- Play Acting/ Miming– Learn to act or mime through engaging in a Colony activity which includes costume making, acting out a story/ Take part in a Scout-based entertainment on stage.
- Music/Singing- Take an active part in singing, either alone or with the Colony, to a reasonable standard/ Play any instrument so that the tune can be recognised
SECOND FOOTPRINT (Purple)
THIRD FOOTPRINT (Red)
FOURTH FOOTPRINT (Blue)
- Learn the first verse of the National Anthem
- Take part in a Colony good turn with an emphasis on your community by helping senior citizens (under supervision) or carrying out some work on a nature reserve or scheme to improve your neighbourhood.
- With the help of your Leaders, make contact with a Beaver Colony from another Area and find out something about their Colony. Ask if they will send you their Group Name Tape for your campfire blanket.
A Beaver who has first passed all FOUR FOOTPRINT BADGES will be awarded the Dam Builder Badge, which is a link between the Colony and the Pack, when he/she has completed the following:
(1) Visit the Pack and get to know his/her future Sixer and Akela.
(2) Know the Wolf Cub Law and Promise.
(3) Know the Wolf Cub Salute and Grand Howl and their meanings.
(4) Know the Wolf Cub Motto.
(5) Know a little about B-P and how Scouting started.(an extension of the Beaver investiture test).
(6) Know about the Jungle Book and how Mowgli entered the Pack.
This badge will be worn in the Wolf Cub Pack until replaced by the Leaping Wolf Badge and will be worn on the right of the jersey above the corresponding pocket position
Log badges have been introduced to recognise achievement whilst working towards the existing Footprint badges. For Footprints 1, 2 and 3 there are four activity areas; Learning, Developing, Exploring and Creating (formerly Discovering). The Log badges are colour coordinated in line with the corresponding Footprint badge. The order of log badges within a particular footprint is immaterial.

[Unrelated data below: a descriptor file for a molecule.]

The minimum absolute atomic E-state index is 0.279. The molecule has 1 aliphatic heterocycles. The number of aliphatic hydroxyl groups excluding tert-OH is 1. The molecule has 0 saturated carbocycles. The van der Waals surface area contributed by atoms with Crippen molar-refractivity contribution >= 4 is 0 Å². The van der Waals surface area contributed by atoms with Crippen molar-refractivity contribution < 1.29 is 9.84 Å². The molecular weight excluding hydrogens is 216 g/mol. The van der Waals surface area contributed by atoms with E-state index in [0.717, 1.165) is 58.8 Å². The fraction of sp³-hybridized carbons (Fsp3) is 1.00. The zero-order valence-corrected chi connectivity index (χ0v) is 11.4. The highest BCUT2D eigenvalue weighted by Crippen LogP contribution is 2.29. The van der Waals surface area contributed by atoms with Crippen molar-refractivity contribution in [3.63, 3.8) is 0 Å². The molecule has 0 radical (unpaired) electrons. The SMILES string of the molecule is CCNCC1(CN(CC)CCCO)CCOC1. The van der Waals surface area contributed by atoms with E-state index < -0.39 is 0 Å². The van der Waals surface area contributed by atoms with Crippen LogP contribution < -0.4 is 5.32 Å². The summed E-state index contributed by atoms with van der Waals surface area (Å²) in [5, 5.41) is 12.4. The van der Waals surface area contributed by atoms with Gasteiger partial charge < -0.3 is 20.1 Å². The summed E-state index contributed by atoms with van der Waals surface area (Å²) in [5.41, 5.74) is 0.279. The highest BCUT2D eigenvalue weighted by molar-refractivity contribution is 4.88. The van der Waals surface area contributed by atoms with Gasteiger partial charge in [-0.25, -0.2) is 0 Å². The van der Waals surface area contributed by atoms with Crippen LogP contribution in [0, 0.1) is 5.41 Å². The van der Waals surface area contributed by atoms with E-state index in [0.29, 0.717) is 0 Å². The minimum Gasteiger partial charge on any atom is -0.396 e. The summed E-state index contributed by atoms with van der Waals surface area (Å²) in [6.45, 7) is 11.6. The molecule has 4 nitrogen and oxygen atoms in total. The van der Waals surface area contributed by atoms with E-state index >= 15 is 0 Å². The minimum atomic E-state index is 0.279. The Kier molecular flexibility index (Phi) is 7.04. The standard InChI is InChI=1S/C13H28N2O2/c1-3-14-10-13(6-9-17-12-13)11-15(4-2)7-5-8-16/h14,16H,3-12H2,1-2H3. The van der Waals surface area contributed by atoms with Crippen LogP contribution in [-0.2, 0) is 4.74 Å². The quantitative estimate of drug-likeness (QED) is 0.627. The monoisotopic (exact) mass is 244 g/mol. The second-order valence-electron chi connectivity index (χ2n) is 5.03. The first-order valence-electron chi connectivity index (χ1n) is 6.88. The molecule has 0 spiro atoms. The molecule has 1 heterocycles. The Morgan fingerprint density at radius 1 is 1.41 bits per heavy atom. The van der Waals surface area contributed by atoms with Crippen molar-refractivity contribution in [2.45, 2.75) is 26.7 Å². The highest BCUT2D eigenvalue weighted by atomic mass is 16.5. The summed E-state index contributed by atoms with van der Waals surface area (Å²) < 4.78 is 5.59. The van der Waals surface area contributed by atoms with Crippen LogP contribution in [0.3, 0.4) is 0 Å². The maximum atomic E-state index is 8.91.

The idea is to gather logs as you work towards the highest award; the Dambuilder.
B-PSA UK Sections
Our Beaver Colonies are where our youngest children meet aged 5-8. Both boys and girls use the moto of "Busy and Bright".
The leaders take great care to ensure they give a balanced programme of outdoor activities which includes learning camp fire songs as well as playing team games with their friends. All of this is aimed at developing their confidence in a social and safe environment.
Beavers were first formed in Canada in 1973 and later came the UK to fill the gap for younger brothers and sisters. Whilst in the Colony the Beavers learn the ‘Friends of the Forest' story which is about a beaver growing up and moving onto be a wolf cub. When you are introduced to the Leaders of the Beaver Colony you will find that they have names taken from the ‘Friends of the Forest' book. Ahmeek is always the Colony Leader.
Beavers learn about their local community, their county and country and the wider world by visiting local public services and places of interest. All of this goes towards ensuring our Beavers achieve their four footprint badges for Learning, Developing, Exploring and Discovering before aiming to achieve their Dam Builder badge. Beavers can also earn a Project Award, Hobby Award and Friendship Badge (just to name a few).
Together and within the Colony they regularly do nature walks, and generally explore their local surroundings through this they get an appreciation and respect of their world around them.
If all of the above sounds like something you would like your child to take part in, maybe it's time to contact us & find a group near you...
If you'd like to find out more about what we do, check out the Beaver Programme page!